“You’ll have two members of the Islamic State who go into an Arab village,” said the commander, “and then they suddenly get 40, 50, or 100 men to follow them.”
These new recruits would have included members of other rebel groups, former Baathists, and of course the cannon fodder of every war: unemployed young men with no particular political affiliation and no prospects for a decent future. For them, it was hardly a question of ideology, but of opportunity and of a desire to get back at common enemies—and most of all, to get out of a miserable situation.
One of the most important manpower sources for the Islamic State seems to be other rebel groups. Both Syria and Iraq are home to a vast mass of young Sunni Arab men who have joined local rebel groups for a wide variety of reasons: primarily to overthrow the Damascus and Baghdad regimes, but also to chase thrills and glory, to follow the example of friends and family, to protect their home areas, or simply to earn money. Some are even forced into service.
Many of these fighters are conservative and religious, even sectarian and drawn to fundamentalist politics, but the vast majority are certainly not ideological Salafi-jihadis. Still, in today’s desperate times, thousands appear to be willing to join a jihadi group if it offers them what they need—or if they have no other alternative.
On a leadership level, the Islamic State has alienated almost all other rebel groups. On a grassroots level, there’s more of a mixed picture. While the Islamic State will deal brutally with committed opponents or indeed any group perceived as a threat, it seems to offer very lenient terms for individual fighters and smaller brigades that are willing to switch sides.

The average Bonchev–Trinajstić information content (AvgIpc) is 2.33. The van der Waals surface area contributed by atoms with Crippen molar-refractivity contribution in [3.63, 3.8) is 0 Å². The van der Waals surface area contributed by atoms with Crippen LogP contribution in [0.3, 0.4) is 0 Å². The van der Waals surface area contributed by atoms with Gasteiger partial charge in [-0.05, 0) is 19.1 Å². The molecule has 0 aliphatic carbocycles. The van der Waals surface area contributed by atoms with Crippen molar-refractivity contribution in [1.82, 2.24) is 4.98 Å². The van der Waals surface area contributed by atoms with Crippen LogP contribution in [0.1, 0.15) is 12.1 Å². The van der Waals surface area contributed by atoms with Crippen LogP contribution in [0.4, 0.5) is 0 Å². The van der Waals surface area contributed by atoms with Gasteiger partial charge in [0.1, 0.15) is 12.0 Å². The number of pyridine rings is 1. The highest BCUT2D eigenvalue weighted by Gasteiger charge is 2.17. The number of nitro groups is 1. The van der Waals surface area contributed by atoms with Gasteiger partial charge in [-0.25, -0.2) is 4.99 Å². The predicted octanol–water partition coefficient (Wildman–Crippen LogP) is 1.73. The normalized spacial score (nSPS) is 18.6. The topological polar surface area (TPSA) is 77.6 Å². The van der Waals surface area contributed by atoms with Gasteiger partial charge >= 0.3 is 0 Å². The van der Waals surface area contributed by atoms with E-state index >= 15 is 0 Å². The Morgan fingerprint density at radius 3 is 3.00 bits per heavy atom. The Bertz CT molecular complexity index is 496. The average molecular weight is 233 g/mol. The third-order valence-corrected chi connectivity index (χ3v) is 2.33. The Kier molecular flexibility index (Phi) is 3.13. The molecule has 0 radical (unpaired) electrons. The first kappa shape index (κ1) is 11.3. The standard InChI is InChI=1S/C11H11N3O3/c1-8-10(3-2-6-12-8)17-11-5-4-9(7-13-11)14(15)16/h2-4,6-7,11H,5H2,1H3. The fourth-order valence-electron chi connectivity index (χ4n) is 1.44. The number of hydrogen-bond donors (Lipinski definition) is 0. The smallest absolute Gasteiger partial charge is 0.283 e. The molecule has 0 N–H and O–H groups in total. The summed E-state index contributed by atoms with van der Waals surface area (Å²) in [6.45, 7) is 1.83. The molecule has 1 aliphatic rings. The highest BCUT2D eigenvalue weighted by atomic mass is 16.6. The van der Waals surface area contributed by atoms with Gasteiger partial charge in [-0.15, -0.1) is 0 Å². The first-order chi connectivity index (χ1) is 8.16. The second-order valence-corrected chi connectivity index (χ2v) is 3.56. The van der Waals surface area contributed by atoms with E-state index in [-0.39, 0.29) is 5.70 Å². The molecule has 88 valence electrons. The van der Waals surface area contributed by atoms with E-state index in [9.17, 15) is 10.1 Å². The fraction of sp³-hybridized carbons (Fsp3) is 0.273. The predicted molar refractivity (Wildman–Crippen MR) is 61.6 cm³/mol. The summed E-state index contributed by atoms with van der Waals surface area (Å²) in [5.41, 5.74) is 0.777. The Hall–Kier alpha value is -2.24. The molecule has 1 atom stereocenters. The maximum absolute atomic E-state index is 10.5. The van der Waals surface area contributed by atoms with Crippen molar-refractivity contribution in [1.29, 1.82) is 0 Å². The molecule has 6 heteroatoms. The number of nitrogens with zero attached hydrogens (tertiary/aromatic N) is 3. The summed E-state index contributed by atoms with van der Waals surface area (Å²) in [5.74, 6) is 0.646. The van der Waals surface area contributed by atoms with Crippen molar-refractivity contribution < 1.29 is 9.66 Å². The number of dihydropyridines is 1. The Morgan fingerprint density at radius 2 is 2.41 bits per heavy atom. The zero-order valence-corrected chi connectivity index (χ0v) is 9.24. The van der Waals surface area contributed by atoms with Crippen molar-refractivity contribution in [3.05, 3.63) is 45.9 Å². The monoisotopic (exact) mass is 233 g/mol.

For example, a statement that is said to have been circulated recently by Islamic State officials in the city of al-Bab, east of Aleppo, lays down the terms for the repentance (touba) of fighters belonging to the rival rebel coalition known as the Islamic Front. Defectors are required to surrender their weapons, cease all support for the Islamic Front, publicly distance themselves from it, and attend a sharia reeducation class given by the Islamic State. In return, their sins will be forgotten and they will be left alone by the Islamic State.
Presumably, many of the repenting fighters could then go on to prove their loyalty to the caliphate and be integrated into its armed forces. Former leaders and other stalwarts might refuse, or be refused, but for many grassroots fighters it would probably be the only feasible way to rejoin the jihad and, as it happens, earn a living.